Section U: Spending & Recaptures

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HUD can deobligate funds that are under contract. According to the regulations and grant agreements, entire grants or portions of grants can be deobligated for various reasons as described below. Deobligated funds can be used to fund additional projects in the most recent competition or in next year's competition. (They cannot remain in the local Continuum of Care.) See the regulations at 24 CFR 583.410(c) for information on the basis for deobligating unexpended funds and using that money in subsequent competitions.

Lack of Site Control

In the SHP program, regulations at 24 CFR 583.320(c) stipulate, "HUD will recapture or deobligate any award.... If the recipient is not in control of a suitable site before expiration of one year after initial notification of the award.” This regulation is based upon a statutory requirement found in the McKinney-Vento Act and, therefore, cannot be waived. The only time a recipient can continue past one year without having site control is in the rare instance when the recipient had control of a suitable site before the end of the year, but the site control was lost and the recipient had to find a new site.

For more information on site control, see Section H Site Control and Environmental Review.

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Slow Expenditure of Grant Funds

HUD regulations provide for possible deobligation if projects do not begin in a timely manner. The SHP regulation at 24 CFR 583.410(c)(1)(ii) states that funds for acquisition, rehabilitation or new construction may be deobligated if the proposed activities do not begin within three months or residents do not begin to occupy the facility within nine months after grant execution. In addition, 24 CFR 583.410(c)(2) states that amounts for leasing, operating or supportive service costs may be deobligated if the proposed supportive housing operations are not begun within three months after the units are available for occupancy.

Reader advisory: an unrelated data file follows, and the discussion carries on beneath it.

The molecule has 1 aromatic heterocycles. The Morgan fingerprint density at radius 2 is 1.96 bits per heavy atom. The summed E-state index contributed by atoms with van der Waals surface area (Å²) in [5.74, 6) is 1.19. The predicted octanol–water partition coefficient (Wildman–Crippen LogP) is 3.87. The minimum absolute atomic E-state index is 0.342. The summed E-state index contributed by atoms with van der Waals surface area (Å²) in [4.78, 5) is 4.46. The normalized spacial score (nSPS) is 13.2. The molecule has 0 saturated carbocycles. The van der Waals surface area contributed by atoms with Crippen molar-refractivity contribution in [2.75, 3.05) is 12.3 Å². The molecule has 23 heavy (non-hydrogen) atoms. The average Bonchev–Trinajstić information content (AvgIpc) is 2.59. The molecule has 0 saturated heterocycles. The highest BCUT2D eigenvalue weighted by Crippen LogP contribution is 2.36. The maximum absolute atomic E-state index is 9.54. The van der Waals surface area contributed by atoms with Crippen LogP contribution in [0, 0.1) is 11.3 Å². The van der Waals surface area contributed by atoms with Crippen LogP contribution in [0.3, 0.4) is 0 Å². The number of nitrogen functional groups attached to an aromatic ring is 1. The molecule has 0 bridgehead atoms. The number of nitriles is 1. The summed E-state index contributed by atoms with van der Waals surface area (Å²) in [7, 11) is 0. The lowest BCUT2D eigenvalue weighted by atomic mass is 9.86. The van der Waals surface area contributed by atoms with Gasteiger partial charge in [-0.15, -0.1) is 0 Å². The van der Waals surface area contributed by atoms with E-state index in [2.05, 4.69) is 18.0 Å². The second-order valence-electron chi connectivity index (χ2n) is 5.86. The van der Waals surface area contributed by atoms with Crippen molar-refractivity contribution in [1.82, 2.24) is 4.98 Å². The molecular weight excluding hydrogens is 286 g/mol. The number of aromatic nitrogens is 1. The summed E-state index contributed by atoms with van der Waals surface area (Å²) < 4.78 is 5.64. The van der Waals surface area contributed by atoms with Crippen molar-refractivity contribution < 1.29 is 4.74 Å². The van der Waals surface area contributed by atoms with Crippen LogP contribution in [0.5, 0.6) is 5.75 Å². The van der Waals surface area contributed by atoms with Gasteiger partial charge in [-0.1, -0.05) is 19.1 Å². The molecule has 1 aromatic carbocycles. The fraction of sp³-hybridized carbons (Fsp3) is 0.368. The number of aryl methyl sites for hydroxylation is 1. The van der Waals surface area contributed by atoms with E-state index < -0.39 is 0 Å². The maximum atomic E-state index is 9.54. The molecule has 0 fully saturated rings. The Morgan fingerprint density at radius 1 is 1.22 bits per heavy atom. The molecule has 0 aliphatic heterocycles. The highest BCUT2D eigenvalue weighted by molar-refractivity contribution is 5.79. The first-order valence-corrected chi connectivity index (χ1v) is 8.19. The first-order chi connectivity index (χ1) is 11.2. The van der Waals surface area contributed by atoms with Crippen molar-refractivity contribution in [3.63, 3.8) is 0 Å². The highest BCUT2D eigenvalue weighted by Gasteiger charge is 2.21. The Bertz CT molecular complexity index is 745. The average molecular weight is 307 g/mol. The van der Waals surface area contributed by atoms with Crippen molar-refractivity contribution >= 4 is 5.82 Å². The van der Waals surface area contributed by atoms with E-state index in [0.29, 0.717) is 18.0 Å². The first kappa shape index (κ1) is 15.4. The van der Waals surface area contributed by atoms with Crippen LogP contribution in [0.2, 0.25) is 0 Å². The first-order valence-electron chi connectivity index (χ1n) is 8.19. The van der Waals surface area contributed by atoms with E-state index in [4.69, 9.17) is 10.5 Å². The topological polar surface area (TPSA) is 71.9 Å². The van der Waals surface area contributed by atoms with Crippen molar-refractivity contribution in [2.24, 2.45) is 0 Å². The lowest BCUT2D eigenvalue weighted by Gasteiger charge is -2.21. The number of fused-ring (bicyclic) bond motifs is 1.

HUD regularly monitors the spending history of a grantee. If Fit appears that a grantee is not making drawdowns or exhibits a slow expenditure pattern, HUD should contact the grantee to determine the viability of the project. If there are issues that cannot be readily resolved, HUD may have to deobligate the funds. If the project is progressing and the grantee has failed to make regular drawdowns, HUD encourages the grantee to do so. Operating, supportive services and leasing funds should be drawn down monthly. Grantees should reference the payment requirements at CFR 84.22 and 85.21 for more guidance.

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Noncompliance with Grant Agreement

The grant agreement identifies types of defaults that may result in deobligation of all or a portion of the grant. This could include not carrying out the proposal, or too few persons being served.

In making a decision on deobligation in the above instances, HUD considers whether the delay was due to factors beyond the grantee's control. All decisions regarding deobligation or recapture for slow spending will be coordinated between Headquarters and the field office in an effort to ensure that grantees are treated equally.

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Partial Deobligation - Unspent Funds During the Grant Term

SHP regulations allow HUD to deobligate parts of grants for acquisition, rehabilitation, or new construction if the total cost of these activities is less than the total cost anticipated in the application. However, before deobligating these funds, HUD ensures that the grantee does not plan to shift the funds into another activity as allowed in section 583.405(a) . In addition, funds may also be deobligated if the actual leasing costs, operating costs, or supportive services for that year are less than the total cost anticipated in the application (see 24 CFR 583.410(c)(1)(i) and (2)(i)). These funds are not considered surplus until the grant expires, as grantees may roll operating and supportive service funding into subsequent years of the grant term.

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Leftover or Surplus Funds

Upon expiration of SHP project grants, unspent funds remaining in the project account of the expired grants are deobligated. Before proceeding with the recapture of any funds, HUD ensures that the grantee has not received a term extension and has made its final draw down for costs incurred during the grant period.

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